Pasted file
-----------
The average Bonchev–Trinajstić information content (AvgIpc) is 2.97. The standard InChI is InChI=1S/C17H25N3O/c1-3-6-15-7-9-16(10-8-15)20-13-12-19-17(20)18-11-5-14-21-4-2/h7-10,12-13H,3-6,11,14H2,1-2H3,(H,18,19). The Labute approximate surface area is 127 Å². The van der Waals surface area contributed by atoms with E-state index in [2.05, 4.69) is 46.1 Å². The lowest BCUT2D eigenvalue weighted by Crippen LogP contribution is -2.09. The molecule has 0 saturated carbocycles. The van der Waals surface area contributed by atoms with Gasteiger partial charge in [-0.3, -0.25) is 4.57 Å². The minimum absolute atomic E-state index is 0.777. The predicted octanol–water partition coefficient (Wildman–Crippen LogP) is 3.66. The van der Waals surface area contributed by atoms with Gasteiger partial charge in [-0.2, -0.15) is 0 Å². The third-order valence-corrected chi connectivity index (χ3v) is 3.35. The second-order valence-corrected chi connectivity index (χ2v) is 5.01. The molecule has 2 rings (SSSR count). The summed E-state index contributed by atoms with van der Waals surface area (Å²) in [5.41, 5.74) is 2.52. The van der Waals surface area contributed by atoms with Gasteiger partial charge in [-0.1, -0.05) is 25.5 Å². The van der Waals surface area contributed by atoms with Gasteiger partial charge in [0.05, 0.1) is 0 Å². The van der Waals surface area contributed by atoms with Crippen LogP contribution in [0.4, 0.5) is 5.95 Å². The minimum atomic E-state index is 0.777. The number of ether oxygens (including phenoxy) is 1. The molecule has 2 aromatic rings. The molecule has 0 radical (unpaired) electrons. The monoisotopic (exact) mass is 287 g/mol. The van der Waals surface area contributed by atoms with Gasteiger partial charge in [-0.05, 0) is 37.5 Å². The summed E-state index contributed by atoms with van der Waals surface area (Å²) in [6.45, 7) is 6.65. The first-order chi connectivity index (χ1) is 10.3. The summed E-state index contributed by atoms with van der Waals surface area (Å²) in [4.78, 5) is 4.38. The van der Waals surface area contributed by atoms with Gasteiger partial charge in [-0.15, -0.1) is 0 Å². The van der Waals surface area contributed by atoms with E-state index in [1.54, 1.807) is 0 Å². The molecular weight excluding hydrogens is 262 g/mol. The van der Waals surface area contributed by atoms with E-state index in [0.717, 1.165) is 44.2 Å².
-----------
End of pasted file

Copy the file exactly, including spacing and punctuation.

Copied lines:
The average Bonchev–Trinajstić information content (AvgIpc) is 2.97. The standard InChI is InChI=1S/C17H25N3O/c1-3-6-15-7-9-16(10-8-15)20-13-12-19-17(20)18-11-5-14-21-4-2/h7-10,12-13H,3-6,11,14H2,1-2H3,(H,18,19). The Labute approximate surface area is 127 Å². The van der Waals surface area contributed by atoms with E-state index in [2.05, 4.69) is 46.1 Å². The lowest BCUT2D eigenvalue weighted by Crippen LogP contribution is -2.09. The molecule has 0 saturated carbocycles. The van der Waals surface area contributed by atoms with Gasteiger partial charge in [-0.3, -0.25) is 4.57 Å². The minimum absolute atomic E-state index is 0.777. The predicted octanol–water partition coefficient (Wildman–Crippen LogP) is 3.66. The van der Waals surface area contributed by atoms with Gasteiger partial charge in [-0.2, -0.15) is 0 Å². The third-order valence-corrected chi connectivity index (χ3v) is 3.35. The second-order valence-corrected chi connectivity index (χ2v) is 5.01. The molecule has 2 rings (SSSR count). The summed E-state index contributed by atoms with van der Waals surface area (Å²) in [5.41, 5.74) is 2.52. The van der Waals surface area contributed by atoms with Gasteiger partial charge in [-0.1, -0.05) is 25.5 Å². The van der Waals surface area contributed by atoms with Gasteiger partial charge in [0.05, 0.1) is 0 Å². The van der Waals surface area contributed by atoms with Crippen LogP contribution in [0.4, 0.5) is 5.95 Å². The minimum atomic E-state index is 0.777. The number of ether oxygens (including phenoxy) is 1. The molecule has 2 aromatic rings. The molecule has 0 radical (unpaired) electrons. The monoisotopic (exact) mass is 287 g/mol. The van der Waals surface area contributed by atoms with Gasteiger partial charge in [-0.05, 0) is 37.5 Å². The summed E-state index contributed by atoms with van der Waals surface area (Å²) in [6.45, 7) is 6.65. The first-order chi connectivity index (χ1) is 10.3. The summed E-state index contributed by atoms with van der Waals surface area (Å²) in [4.78, 5) is 4.38. The van der Waals surface area contributed by atoms with Gasteiger partial charge in [-0.15, -0.1) is 0 Å². The van der Waals surface area contributed by atoms with E-state index in [1.54, 1.807) is 0 Å². The molecular weight excluding hydrogens is 262 g/mol. The van der Waals surface area contributed by atoms with E-state index in [0.717, 1.165) is 44.2 Å².